Honeydew, crenshaw, and other winter melons are ready to harvest when they turn completely white or yellow, and the blossom end is slightly soft to touch. Since they do not slip, cut the melons from the vine. They will continue to ripen for several days at room temperature once they are picked.

The sweetest and most flavorful melons are those picked ripe from the vine and eaten right away. They may not be icy cold, but the fresh flavor and perfume more than make up for the temperature difference. Go ahead, open a melon and eat it right in the garden—without utensils—and let the sweet nectar run down your chin. That’s the true taste of summer!

Poor Flavor? It may be the weather: cloudy during ripening, too hot, too much or too little water, it rained a lot before harvest, or a combination of factors.

Saving Seeds is easy! When you save and store seeds, you help to continue the genetic line of plant varieties, leading to greater biodiversity in garden plants and preventing extinction of different varieties. A word to the wise! Like other cucurbits, melons easily crossbreed, so allow a ½ mile for reliable distance isolation between different types or cultivars. To be completely safe from any accidental cross-pollination, keep them away from other family members including cucumbers, squash, and pumpkins.

  • Pick melons for seed saving when the tendril nearest the melon is completely dried, then store the harvested melon intact for another 3 weeks before removing and cleaning the seeds. Scoop out the seeds, put them into a wire mesh sieve, then with running water over the seeds rub them gently against the mesh, using it to loosen and remove the stringy fibers. The final test: Healthy seeds will sink to the bottom of a bowl of water, while dead seeds and most of the pulp will float. Get your seeds as clean as possible to keep them from sticking to whatever surface you dry them on.
  • Drain them in a strainer. Pat the bottom of the strainer with a cloth towel to pull extra water from the seeds after they have drained. Spread them on a piece of glass or a shiny ceramic plate to dry (they will stick to paper, even waxed paper). Place the glass or ceramic plate in a cool, dry shady spot for several days. After the seeds are dry, they can be carefully removed from the glass or plate and final-dried before being stored in jars.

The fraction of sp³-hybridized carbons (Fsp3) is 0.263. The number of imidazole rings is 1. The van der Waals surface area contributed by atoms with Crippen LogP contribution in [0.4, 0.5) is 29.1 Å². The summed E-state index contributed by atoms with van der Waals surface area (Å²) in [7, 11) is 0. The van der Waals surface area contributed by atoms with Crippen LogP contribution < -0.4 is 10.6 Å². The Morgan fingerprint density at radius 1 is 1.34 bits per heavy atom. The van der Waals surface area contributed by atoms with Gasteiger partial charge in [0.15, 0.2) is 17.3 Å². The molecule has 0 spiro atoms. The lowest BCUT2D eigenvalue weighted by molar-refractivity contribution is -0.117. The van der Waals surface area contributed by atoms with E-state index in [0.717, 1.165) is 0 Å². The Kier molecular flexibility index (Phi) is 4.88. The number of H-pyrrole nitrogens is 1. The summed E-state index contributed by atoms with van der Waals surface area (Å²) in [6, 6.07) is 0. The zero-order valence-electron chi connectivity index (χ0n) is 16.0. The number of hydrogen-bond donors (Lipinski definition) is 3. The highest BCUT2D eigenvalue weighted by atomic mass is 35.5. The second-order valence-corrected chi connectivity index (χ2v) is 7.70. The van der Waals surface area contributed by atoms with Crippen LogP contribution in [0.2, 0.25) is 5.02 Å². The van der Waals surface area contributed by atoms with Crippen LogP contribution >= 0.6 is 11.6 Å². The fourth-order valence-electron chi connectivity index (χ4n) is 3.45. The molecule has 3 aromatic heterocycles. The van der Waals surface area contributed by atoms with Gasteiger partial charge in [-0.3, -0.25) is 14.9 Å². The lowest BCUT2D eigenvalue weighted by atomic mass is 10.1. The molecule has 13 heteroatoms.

• Your seeds will keep for up to 5 years if stored in a cool dry place, however, the shorter the storage time, the better. Date and Name your seed jar. Dry seeds well to avoid mildew. Fluctuation in temperature or moisture levels of stored seeds lowers their longevity significantly. Prevent insect infestations by adding diatomaceous earth, it’s non toxic, to the stored seeds in their jars. Add a few pinches to the seeds in a bowl and gently stir to thoroughly cover each seed.

All melons are flavorful enough on their own, yet you can enhance them with a sprinkle of ginger or salt. A squirt of lemon or lime juice will bring out the melon’s sweetness.

A popular treat offered by Los Angeles push cart vendors is fresh fruit sprinkled with salt, chili powder and a squeeze of fresh lime juice! it makes a quick, healthy snack or a vibrant side for a barbecue! 

Mexican Fruit Salad with Chili Powder

Recipe Mexican Fruit Salad with Chili Powder

Choose 1, 2, 3 or more fruits and/or vegetables—here are some that work well:

  • mango
  • pineapple
  • watermelon
  • cantaloupe or other melon
  • cucumber or fresh pickles
  • jicama

lime juice
chili powder
salt, to taste or not at all! If you use salt, assemble your salad at the last minute—the salt begins leeching juice from the fruit right away.

May your life be sweet and spicy!

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The Green Bean Connection started as correspondence for the Santa Barbara CA USA Pilgrim Terrace Community Garden. We are very coastal, during late spring/summer in a fog belt/marine layer area most years, locally referred to as the May grays, June glooms and August fogusts. Keep that in mind compared to the microclimate niche where your veggie garden is. Bless you for being such a wonderful Earth Steward!

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Chard, the Bouquet of the Garden

Chard is the bouquet of the Garden! Plant it for pretty! Plant it as a centerpiece, at the front, by the entrance. Contrast it with frillys like carrots or in the spring with dill.